Optimal design of Dutch auctions with discrete bid levels.

Access: Use of this item is restricted to the UNT Community
Description:

The theory of auction has become an active research area spanning multiple disciplines such as economics, finance, marketing and management science. But a close examination of it reveals that most of the existing studies deal with ascending (i.e., English) auctions in which it is assumed that the bid increments are continuous. There is a clear lack of research on optimal descending (i.e., Dutch) auction design with discrete bid levels. This dissertation aims to fill this void by considering single-unit, open-bid, first price Dutch auctions in which the bid levels are restricted to a finite set of values, the number of bidders may be certain or uncertain, and a secret reserve price may be present or absent. These types of auctions are most attractive for selling products that are perishable (e.g., flowers) or whose value decreases with time (e.g., air flight seats and concert tickets) (Carare and Rothkopf, 2005). I began by conducting a comprehensive survey of the current literature to identify the key dimensions of an auction model. I then zeroed in on the particular combination of parameters that characterize the Dutch auctions of interest. As a significant departure from the traditional methods employed by applied economists and game theorists, a novel approach is taken by formulating the auctioning problem as a constrained mathematical program and applying standard nonlinear optimization techniques to solve it. In each of the basic Dutch auction model and its two extensions, interesting properties possessed by the optimal bid levels and the auctioneer's maximum expected revenue are uncovered. Numerical examples are provided to illustrate the major propositions where appropriate. The superiority of the optimal strategy recommended in this study over two commonly-used heuristic procedures for setting bid levels is also demonstrated both theoretically and empirically. Finally, economic as well as managerial implications of the findings reported in this dissertation research are discussed.

Creator(s): Li, Zhen
Creation Date: May 2010
Partner(s):
UNT Libraries
Collection(s):
UNT Theses and Dissertations
Usage:
Total Uses: 85
Past 30 days: 5
Yesterday: 2
Creator (Author):
Publisher Info:
Publisher Name: University of North Texas
Place of Publication: Denton, Texas
Date(s):
  • Creation: May 2010
Description:

The theory of auction has become an active research area spanning multiple disciplines such as economics, finance, marketing and management science. But a close examination of it reveals that most of the existing studies deal with ascending (i.e., English) auctions in which it is assumed that the bid increments are continuous. There is a clear lack of research on optimal descending (i.e., Dutch) auction design with discrete bid levels. This dissertation aims to fill this void by considering single-unit, open-bid, first price Dutch auctions in which the bid levels are restricted to a finite set of values, the number of bidders may be certain or uncertain, and a secret reserve price may be present or absent. These types of auctions are most attractive for selling products that are perishable (e.g., flowers) or whose value decreases with time (e.g., air flight seats and concert tickets) (Carare and Rothkopf, 2005). I began by conducting a comprehensive survey of the current literature to identify the key dimensions of an auction model. I then zeroed in on the particular combination of parameters that characterize the Dutch auctions of interest. As a significant departure from the traditional methods employed by applied economists and game theorists, a novel approach is taken by formulating the auctioning problem as a constrained mathematical program and applying standard nonlinear optimization techniques to solve it. In each of the basic Dutch auction model and its two extensions, interesting properties possessed by the optimal bid levels and the auctioneer's maximum expected revenue are uncovered. Numerical examples are provided to illustrate the major propositions where appropriate. The superiority of the optimal strategy recommended in this study over two commonly-used heuristic procedures for setting bid levels is also demonstrated both theoretically and empirically. Finally, economic as well as managerial implications of the findings reported in this dissertation research are discussed.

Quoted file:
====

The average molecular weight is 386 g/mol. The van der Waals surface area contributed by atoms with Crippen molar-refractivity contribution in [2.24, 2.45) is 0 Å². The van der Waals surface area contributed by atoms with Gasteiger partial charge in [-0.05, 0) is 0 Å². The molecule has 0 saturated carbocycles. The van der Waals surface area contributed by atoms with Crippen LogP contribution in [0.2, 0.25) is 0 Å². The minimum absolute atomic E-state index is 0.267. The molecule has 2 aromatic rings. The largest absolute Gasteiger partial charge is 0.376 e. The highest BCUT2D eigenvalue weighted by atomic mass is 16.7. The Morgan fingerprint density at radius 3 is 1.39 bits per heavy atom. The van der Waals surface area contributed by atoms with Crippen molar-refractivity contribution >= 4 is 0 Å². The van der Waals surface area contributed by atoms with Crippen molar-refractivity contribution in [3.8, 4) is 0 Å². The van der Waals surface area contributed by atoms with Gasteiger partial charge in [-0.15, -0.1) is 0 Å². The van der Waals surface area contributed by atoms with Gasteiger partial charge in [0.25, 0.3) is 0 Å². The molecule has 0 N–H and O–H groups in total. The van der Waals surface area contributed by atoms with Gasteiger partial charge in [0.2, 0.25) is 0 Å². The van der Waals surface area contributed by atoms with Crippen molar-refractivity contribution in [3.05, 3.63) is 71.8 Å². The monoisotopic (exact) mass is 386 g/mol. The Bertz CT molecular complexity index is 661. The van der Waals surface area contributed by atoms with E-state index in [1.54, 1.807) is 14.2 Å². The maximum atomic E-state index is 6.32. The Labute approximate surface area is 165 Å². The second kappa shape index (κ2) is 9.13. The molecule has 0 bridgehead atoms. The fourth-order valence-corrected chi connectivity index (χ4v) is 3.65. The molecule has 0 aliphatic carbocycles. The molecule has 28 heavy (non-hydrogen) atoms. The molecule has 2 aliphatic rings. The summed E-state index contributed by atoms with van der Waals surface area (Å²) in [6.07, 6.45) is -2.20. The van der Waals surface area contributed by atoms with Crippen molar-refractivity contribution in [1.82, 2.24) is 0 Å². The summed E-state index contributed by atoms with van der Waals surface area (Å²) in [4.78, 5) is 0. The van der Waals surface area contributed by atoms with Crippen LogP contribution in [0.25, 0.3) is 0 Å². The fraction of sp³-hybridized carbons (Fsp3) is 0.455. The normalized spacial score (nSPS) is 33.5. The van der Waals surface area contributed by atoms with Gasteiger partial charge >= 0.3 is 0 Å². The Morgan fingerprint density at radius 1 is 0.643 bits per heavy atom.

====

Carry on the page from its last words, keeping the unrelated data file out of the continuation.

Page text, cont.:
Degree:
Level: Doctoral
Discipline: Management
Note:

Restricted until 1 June 2015

Language(s):
Subject(s):
Keyword(s): Dutch auction | optimal auction design | discrete bids
Contributor(s):
Partner:
UNT Libraries
Collection:
UNT Theses and Dissertations
Identifier:
  • OCLC: 666859519 |
  • UNTCAT: b3866637 |
  • ARK: ark:/67531/metadc28450
Resource Type: Thesis or Dissertation
Format: Text
Rights:
Access: Use restricted to UNT Community
License: Copyright
Holder: Li, Zhen
Statement: Copyright is held by the author, unless otherwise noted. All rights reserved.